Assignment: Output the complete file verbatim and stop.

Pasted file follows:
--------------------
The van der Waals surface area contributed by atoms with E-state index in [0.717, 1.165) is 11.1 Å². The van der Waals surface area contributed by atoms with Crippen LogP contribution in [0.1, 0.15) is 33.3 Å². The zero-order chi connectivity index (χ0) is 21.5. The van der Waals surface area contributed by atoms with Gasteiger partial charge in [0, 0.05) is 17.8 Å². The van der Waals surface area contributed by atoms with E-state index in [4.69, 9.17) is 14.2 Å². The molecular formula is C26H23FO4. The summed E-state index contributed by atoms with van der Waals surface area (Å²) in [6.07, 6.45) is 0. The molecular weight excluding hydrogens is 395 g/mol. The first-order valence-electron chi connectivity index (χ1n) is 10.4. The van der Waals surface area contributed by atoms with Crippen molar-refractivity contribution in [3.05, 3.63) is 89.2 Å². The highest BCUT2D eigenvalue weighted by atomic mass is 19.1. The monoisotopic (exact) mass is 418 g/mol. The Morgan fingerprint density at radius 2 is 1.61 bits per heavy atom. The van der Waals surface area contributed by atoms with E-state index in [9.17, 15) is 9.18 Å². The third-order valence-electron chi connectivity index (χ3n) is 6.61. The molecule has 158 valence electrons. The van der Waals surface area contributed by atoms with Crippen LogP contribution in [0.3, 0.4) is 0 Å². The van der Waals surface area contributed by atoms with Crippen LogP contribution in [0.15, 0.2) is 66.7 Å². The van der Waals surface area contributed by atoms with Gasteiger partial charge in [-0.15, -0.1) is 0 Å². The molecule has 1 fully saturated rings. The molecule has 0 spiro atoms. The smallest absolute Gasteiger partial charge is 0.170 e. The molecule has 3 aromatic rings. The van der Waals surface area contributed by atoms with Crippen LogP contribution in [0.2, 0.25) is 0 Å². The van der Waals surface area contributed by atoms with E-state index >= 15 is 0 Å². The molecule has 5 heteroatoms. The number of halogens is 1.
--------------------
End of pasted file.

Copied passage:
The van der Waals surface area contributed by atoms with E-state index in [0.717, 1.165) is 11.1 Å². The van der Waals surface area contributed by atoms with Crippen LogP contribution in [0.1, 0.15) is 33.3 Å². The zero-order chi connectivity index (χ0) is 21.5. The van der Waals surface area contributed by atoms with Gasteiger partial charge in [0, 0.05) is 17.8 Å². The van der Waals surface area contributed by atoms with E-state index in [4.69, 9.17) is 14.2 Å². The molecular formula is C26H23FO4. The summed E-state index contributed by atoms with van der Waals surface area (Å²) in [6.07, 6.45) is 0. The molecular weight excluding hydrogens is 395 g/mol. The first-order valence-electron chi connectivity index (χ1n) is 10.4. The van der Waals surface area contributed by atoms with Crippen molar-refractivity contribution in [3.05, 3.63) is 89.2 Å². The highest BCUT2D eigenvalue weighted by atomic mass is 19.1. The monoisotopic (exact) mass is 418 g/mol. The Morgan fingerprint density at radius 2 is 1.61 bits per heavy atom. The van der Waals surface area contributed by atoms with E-state index in [9.17, 15) is 9.18 Å². The third-order valence-electron chi connectivity index (χ3n) is 6.61. The molecule has 158 valence electrons. The van der Waals surface area contributed by atoms with Crippen LogP contribution in [0.3, 0.4) is 0 Å². The van der Waals surface area contributed by atoms with Crippen LogP contribution in [0.15, 0.2) is 66.7 Å². The van der Waals surface area contributed by atoms with Gasteiger partial charge in [-0.15, -0.1) is 0 Å². The molecule has 1 fully saturated rings. The molecule has 0 spiro atoms. The smallest absolute Gasteiger partial charge is 0.170 e. The molecule has 3 aromatic rings. The van der Waals surface area contributed by atoms with Crippen LogP contribution in [0.2, 0.25) is 0 Å². The van der Waals surface area contributed by atoms with E-state index >= 15 is 0 Å². The molecule has 5 heteroatoms. The number of halogens is 1.